Bettina: The new Promotions tab functionality is currently available in the most recent version of the Gmail app for Android (8.11.25 or higher) and iOS (5.0.181119 or higher). The updates will come to the desktop via the Gmail webmail client in 2019.
What image dimensions do you recommend for the Single Image Preview?
Bettina: Images in the Single Image Preview are 538 x 138 pixels in size and have a 3.9 aspect ratio. That doesn’t mean that the image you link to from your annotations has to be exactly that size though. You can link to an image in any size, and images are center-cropped automatically.
Jason: Using larger images can be beneficial, too. As more mobile devices use high DPI screens, delivering higher resolution images ensures that your visuals appear crisp on those screens, instead of pixelated.
Are animated GIFs supported in the Single Image Preview?
Bettina: No. GIF and WEBP images are not supported.
What are the character limits for the offer description and offer code?
Bettina: There is technically no character limit, although the text in your badges may be cut off or truncated based on the total character count of all features used. Use our Gmail Promotions Builder to set your badge copy and to generate a preview of your promotion. With that, you’ll see if your text is getting truncated and you can make changes, if needed.
Can and/or should the annotations be set in any other language than English? For example, will “Halva priset” (Half price, in Swedish) affect the promotion bundle in any way?
Jordan: We recommend using whatever language and character set you use for the rest of the the email. We do not interpret or translate the text and leave it up to the sender to provide whatever text makes the most sense for their message and recipient.
When setting a custom logo via the annotations, will that logo display in the Primary tab as well?
Jordan: Custom annotated logos will be shown only under two circumstances: 1) when an email in the Promotions tab is put into a bundle, 2) when the email is highlighted in the Primary tab as part of the Promotions tab teaser (what the user sees that tells them they have new/expiring email in the other tab).
How can nonprofit organizations—or any other brands that don’t offer promotions in the typical sense—utilize these new features?
Jason: We don’t recommend repurposing any of the capabilities, however, highlighting gift matching in the deals badge, end dates for fundraisers in the expiration timestamp field, your logo (obviously), and inspiring imagery are all appropriate things to consider.
Is setting an expiration date required to get my email featured in the Promotions tab?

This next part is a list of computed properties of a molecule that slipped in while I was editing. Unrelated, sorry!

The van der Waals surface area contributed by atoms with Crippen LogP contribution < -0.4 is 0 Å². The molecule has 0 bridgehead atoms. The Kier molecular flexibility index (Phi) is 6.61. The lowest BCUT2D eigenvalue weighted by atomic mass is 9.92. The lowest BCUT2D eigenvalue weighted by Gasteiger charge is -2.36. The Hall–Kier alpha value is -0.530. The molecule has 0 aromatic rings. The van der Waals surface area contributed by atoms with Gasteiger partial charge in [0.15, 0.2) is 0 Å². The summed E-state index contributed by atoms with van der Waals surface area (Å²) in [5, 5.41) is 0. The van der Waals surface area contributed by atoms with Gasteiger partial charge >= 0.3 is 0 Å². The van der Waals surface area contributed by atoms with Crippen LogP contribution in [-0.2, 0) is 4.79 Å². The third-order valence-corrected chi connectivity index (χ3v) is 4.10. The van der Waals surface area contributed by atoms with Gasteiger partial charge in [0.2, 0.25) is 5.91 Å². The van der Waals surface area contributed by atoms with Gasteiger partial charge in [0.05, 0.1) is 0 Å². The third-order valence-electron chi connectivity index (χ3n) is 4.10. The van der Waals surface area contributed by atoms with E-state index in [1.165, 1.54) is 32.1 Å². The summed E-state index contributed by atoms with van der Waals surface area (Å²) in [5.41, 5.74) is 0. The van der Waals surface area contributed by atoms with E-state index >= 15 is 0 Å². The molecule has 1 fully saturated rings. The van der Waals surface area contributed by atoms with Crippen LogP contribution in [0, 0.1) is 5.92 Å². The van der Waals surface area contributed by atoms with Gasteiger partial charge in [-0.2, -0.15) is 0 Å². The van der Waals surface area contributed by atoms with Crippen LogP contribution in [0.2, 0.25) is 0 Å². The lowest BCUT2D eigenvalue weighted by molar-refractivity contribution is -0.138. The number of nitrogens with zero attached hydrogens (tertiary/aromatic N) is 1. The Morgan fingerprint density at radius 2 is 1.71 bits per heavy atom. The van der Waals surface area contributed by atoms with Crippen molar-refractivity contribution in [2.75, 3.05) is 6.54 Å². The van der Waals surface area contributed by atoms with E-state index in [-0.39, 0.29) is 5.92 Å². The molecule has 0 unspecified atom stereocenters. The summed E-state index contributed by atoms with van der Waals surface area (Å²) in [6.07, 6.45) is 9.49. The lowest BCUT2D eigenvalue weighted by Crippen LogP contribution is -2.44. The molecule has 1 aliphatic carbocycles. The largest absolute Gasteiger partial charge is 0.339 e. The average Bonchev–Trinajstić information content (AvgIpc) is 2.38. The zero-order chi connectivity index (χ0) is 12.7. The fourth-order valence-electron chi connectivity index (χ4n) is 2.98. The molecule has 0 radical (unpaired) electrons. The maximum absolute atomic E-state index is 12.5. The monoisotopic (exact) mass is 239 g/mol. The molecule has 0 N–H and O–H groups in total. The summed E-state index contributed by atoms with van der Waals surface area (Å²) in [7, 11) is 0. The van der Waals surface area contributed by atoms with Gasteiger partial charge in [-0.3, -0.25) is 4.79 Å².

Jordan: Definitely not. Nothing is required aside from a good relationship with our users. If it doesn’t make sense to include an expiration date (aka nothing in your message is expiring), don’t give it a second though.
If an offer expires, will that promotion annotation be removed? Does the email itself remain in the Promotions tab?
Jordan: We won’t remove the email from the tab because of the annotation at any point. When the email is old enough, it will no longer be eligible to be in the top bundle, but it will then just return to the Remaining Promotions section. It is important to remember not to include an expired date in the annotation though—that will prevent bundling. (This happens more often than you would think.)
Does adding annotation code mean the email is more likely to get clipped?
Jason: Gmail clips emails that weigh 102kb or more, prompting the user to download and show the rest of the email when that happens. Although annotations do add more code to your email, you can currently only annotate so many things, all of which are short amounts of text. It’s unlikely that annotations will add enough code weight to trigger clipping. However, if you’re in the habit of sending lengthier emails, you may want to be cautious.
Would you recommend using the JSON code over the microdata in the HTML? What’s the difference?
Jordan: We recommend trying the JSON in the head tag of the HTML first.
JSON is easier for a person to read, spot errors, and understand the code for testing. Putting it into the head is also the safest place to put code that you never want a user to see rendered in the message body (but we can’t guarantee some inbox provider won’t mangle your HTML—it’s safe on Gmail and haven’t heard of any problems elsewhere). We only recommend moving the code out of the head and/or using microdata under circumstances where your ESP is stripping your code out before delivery and when they won’t change what they’re doing.
If you are more comfortable with microdata, though, please use it. It will get the same result, despite being a little harder to read by a human.